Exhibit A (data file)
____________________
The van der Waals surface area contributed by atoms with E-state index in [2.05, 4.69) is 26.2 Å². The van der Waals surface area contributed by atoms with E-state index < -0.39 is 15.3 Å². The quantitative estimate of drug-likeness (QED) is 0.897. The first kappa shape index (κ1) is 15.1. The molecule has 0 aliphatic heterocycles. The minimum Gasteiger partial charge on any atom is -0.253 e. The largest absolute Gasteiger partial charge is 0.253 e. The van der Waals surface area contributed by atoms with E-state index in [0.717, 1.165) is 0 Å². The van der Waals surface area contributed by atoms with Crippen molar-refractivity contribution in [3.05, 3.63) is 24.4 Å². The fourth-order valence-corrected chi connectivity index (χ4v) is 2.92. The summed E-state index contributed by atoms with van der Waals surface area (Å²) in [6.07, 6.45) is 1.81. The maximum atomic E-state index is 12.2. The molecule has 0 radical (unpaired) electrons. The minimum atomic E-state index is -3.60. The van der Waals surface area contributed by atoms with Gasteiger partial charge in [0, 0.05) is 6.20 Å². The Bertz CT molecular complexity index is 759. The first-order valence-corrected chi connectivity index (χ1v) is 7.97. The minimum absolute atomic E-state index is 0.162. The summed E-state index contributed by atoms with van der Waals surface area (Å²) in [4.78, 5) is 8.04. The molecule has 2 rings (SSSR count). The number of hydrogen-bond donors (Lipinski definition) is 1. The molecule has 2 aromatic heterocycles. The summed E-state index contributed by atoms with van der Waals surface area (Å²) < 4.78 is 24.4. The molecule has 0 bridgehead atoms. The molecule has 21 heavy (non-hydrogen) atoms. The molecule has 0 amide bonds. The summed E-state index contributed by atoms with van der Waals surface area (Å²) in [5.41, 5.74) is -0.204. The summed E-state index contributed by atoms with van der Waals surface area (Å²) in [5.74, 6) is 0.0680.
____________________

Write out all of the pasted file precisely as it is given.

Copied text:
The van der Waals surface area contributed by atoms with E-state index in [2.05, 4.69) is 26.2 Å². The van der Waals surface area contributed by atoms with E-state index < -0.39 is 15.3 Å². The quantitative estimate of drug-likeness (QED) is 0.897. The first kappa shape index (κ1) is 15.1. The molecule has 0 aliphatic heterocycles. The minimum Gasteiger partial charge on any atom is -0.253 e. The largest absolute Gasteiger partial charge is 0.253 e. The van der Waals surface area contributed by atoms with E-state index in [0.717, 1.165) is 0 Å². The van der Waals surface area contributed by atoms with Crippen molar-refractivity contribution in [3.05, 3.63) is 24.4 Å². The fourth-order valence-corrected chi connectivity index (χ4v) is 2.92. The summed E-state index contributed by atoms with van der Waals surface area (Å²) in [6.07, 6.45) is 1.81. The maximum atomic E-state index is 12.2. The molecule has 0 radical (unpaired) electrons. The minimum atomic E-state index is -3.60. The van der Waals surface area contributed by atoms with Gasteiger partial charge in [0, 0.05) is 6.20 Å². The Bertz CT molecular complexity index is 759. The first-order valence-corrected chi connectivity index (χ1v) is 7.97. The minimum absolute atomic E-state index is 0.162. The summed E-state index contributed by atoms with van der Waals surface area (Å²) in [4.78, 5) is 8.04. The molecule has 2 rings (SSSR count). The number of hydrogen-bond donors (Lipinski definition) is 1. The molecule has 2 aromatic heterocycles. The summed E-state index contributed by atoms with van der Waals surface area (Å²) < 4.78 is 24.4. The molecule has 0 bridgehead atoms. The molecule has 21 heavy (non-hydrogen) atoms. The molecule has 0 amide bonds. The summed E-state index contributed by atoms with van der Waals surface area (Å²) in [5.41, 5.74) is -0.204. The summed E-state index contributed by atoms with van der Waals surface area (Å²) in [5.74, 6) is 0.0680.